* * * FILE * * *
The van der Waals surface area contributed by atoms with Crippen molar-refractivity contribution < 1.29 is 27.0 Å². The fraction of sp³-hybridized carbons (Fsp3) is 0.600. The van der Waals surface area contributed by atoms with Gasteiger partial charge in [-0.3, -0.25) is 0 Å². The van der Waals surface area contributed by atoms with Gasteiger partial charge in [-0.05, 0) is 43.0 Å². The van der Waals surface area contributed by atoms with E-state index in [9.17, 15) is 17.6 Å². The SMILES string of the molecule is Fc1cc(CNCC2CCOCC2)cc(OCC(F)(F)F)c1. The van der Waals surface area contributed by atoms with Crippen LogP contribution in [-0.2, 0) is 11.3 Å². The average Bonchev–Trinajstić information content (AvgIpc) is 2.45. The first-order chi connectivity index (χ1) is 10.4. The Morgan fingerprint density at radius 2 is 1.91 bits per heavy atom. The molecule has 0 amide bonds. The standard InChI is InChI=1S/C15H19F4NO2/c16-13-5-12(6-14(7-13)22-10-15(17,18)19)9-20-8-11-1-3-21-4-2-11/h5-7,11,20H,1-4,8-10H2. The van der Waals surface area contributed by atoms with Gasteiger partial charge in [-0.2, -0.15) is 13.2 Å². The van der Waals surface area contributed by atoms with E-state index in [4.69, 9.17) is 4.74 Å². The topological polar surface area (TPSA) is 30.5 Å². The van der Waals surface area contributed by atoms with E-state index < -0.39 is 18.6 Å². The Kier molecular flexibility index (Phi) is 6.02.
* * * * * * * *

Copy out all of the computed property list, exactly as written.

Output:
The van der Waals surface area contributed by atoms with Crippen molar-refractivity contribution < 1.29 is 27.0 Å². The fraction of sp³-hybridized carbons (Fsp3) is 0.600. The van der Waals surface area contributed by atoms with Gasteiger partial charge in [-0.3, -0.25) is 0 Å². The van der Waals surface area contributed by atoms with Gasteiger partial charge in [-0.05, 0) is 43.0 Å². The van der Waals surface area contributed by atoms with E-state index in [9.17, 15) is 17.6 Å². The SMILES string of the molecule is Fc1cc(CNCC2CCOCC2)cc(OCC(F)(F)F)c1. The van der Waals surface area contributed by atoms with Crippen LogP contribution in [-0.2, 0) is 11.3 Å². The average Bonchev–Trinajstić information content (AvgIpc) is 2.45. The first-order chi connectivity index (χ1) is 10.4. The Morgan fingerprint density at radius 2 is 1.91 bits per heavy atom. The molecule has 0 amide bonds. The standard InChI is InChI=1S/C15H19F4NO2/c16-13-5-12(6-14(7-13)22-10-15(17,18)19)9-20-8-11-1-3-21-4-2-11/h5-7,11,20H,1-4,8-10H2. The van der Waals surface area contributed by atoms with Gasteiger partial charge in [-0.2, -0.15) is 13.2 Å². The van der Waals surface area contributed by atoms with E-state index in [4.69, 9.17) is 4.74 Å². The topological polar surface area (TPSA) is 30.5 Å². The van der Waals surface area contributed by atoms with E-state index < -0.39 is 18.6 Å². The Kier molecular flexibility index (Phi) is 6.02.